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Staying Late to Demand a Vote on Energy

August 4, 2008
Weekly Columns

While citizens across the country go bargain-hunting for the “cheapest” gas prices in their areas, Speaker Pelosi and other members of House leadership have collectively put up their “will return after 5-weeks vacation” signs.  Sound inconceivable?  It should be, but, unfortunately, it is all too true.  As America’s families, small businesses and farmers struggle to afford gasoline, Nancy Pelosi and her party remain committed to taking their annual paid vacation.  This shameless move by House Democrats to lock the doors of Congress without so much as a vote on legislation to lower gasoline prices is downright negligent.

House Republicans, however, have responded in an unprecedented move by refusing to leave the House chamber, even after Speaker Pelosi ordered the lights, cameras and microphones shut off.  I was proud to join my colleagues, some of whom literally got off airplanes to return to the floor when they learned of the Republican "revolt," to demand that Congress reconvene and vote to pass legislation to bring down gasoline prices.

The Speaker's refusal to bring meaningful energy legislation to the floor is not just an abuse of power that silences the Republican opposition - she is using her authority to thwart the will of a majority of Congress.  She knows that there is strong, bipartisan support for more domestic production in Alaska and the Outer Continental Shelf.  She knows that a majority in Congress support greater use of domestically produced coal and natural gas.  And she knows that Americans are ready to embrace clean, safe, nuclear energy.  But the radical environmentalists who apparently control her agenda would prevent the democratically elected representatives of the people from carrying out their Constitutional duties rather than risk losing the vote.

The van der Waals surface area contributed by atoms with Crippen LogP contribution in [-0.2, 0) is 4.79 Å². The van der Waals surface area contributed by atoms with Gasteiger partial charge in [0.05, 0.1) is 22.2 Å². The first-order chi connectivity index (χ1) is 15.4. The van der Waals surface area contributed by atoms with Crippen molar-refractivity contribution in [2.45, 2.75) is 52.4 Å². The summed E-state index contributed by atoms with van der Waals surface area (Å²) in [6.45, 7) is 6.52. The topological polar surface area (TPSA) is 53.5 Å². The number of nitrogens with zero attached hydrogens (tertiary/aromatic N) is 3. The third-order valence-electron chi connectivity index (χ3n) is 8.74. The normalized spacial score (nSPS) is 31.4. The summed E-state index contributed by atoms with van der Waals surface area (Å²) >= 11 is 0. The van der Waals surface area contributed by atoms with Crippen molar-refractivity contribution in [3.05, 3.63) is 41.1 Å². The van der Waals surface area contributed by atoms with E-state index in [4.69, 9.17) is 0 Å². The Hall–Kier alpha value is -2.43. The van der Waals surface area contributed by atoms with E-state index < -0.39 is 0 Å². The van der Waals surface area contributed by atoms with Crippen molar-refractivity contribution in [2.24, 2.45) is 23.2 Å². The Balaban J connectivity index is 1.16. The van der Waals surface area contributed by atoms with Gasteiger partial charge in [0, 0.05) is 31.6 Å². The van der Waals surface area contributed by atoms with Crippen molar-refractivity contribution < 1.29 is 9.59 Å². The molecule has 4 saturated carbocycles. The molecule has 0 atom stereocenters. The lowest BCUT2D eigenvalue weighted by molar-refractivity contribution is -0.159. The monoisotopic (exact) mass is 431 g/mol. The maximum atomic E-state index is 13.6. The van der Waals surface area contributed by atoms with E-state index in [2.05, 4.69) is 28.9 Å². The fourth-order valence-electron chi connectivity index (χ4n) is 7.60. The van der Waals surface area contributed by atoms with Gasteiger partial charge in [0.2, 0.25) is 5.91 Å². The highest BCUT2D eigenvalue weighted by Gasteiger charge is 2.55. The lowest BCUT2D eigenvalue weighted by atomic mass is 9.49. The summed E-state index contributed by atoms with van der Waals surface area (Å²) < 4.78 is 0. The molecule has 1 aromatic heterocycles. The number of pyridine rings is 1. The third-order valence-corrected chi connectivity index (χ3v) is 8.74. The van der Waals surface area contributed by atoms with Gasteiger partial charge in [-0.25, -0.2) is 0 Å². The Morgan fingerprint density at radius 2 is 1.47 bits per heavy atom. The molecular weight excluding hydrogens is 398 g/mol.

While Nancy Pelosi and her small band of obstructionists believe we can solve our energy crisis by relying on conservation and renewable energy alone, there are some members of my own party who believe we can drill our way out of this problem.  I disagree with both of these approaches.  I think for the sake of our nation's energy independence our policy must be "all of the above."  It is absurd for our nation to ignore our vast domestic resources of oil, coal and natural gas.  We should be developing them and putting them to use for the American consumer.  But it would be short sighted and foolhardy for the United States to miss this opportunity to invest heavily in research into renewable energy and alternative fuels.  We need to create incentives for solar, wind, hydro and geothermal energy.  And we need to increase the tax credits for the purchase of hybrid vehicles.  Finally, American consumers need to look for reasonable ways to conserve more energy.  Whether through car-pooling, using public transportation or turning off lights and appliances when they are not in use, we can and should be more conscientious about our energy use.

It's been 20 months since Nancy Pelosi became the Speaker of the House and promised to bring the nation a "common sense energy policy".  Yet since that pronouncement she has done precisely nothing while the United States became even more dependent on an increasingly volatile global petroleum market.  And her extreme effort to block the Congress from voting on these matters is making her more and more isolated from her colleagues and the American people.  Even the liberal Washington Post has called on her to bring these matters to a vote.

The August recess is an important tradition that allows members to go home and reconnect with their constituents.  And I'd certainly rather be in Oklahoma in August than in Washington, D.C.  But Speaker Pelosi needs to call us back into session so we can have this important vote.  I and my colleagues in the minority party, as well as a significant number of common sense Democrats, stand ready, willing and able to come back to work and finish our job.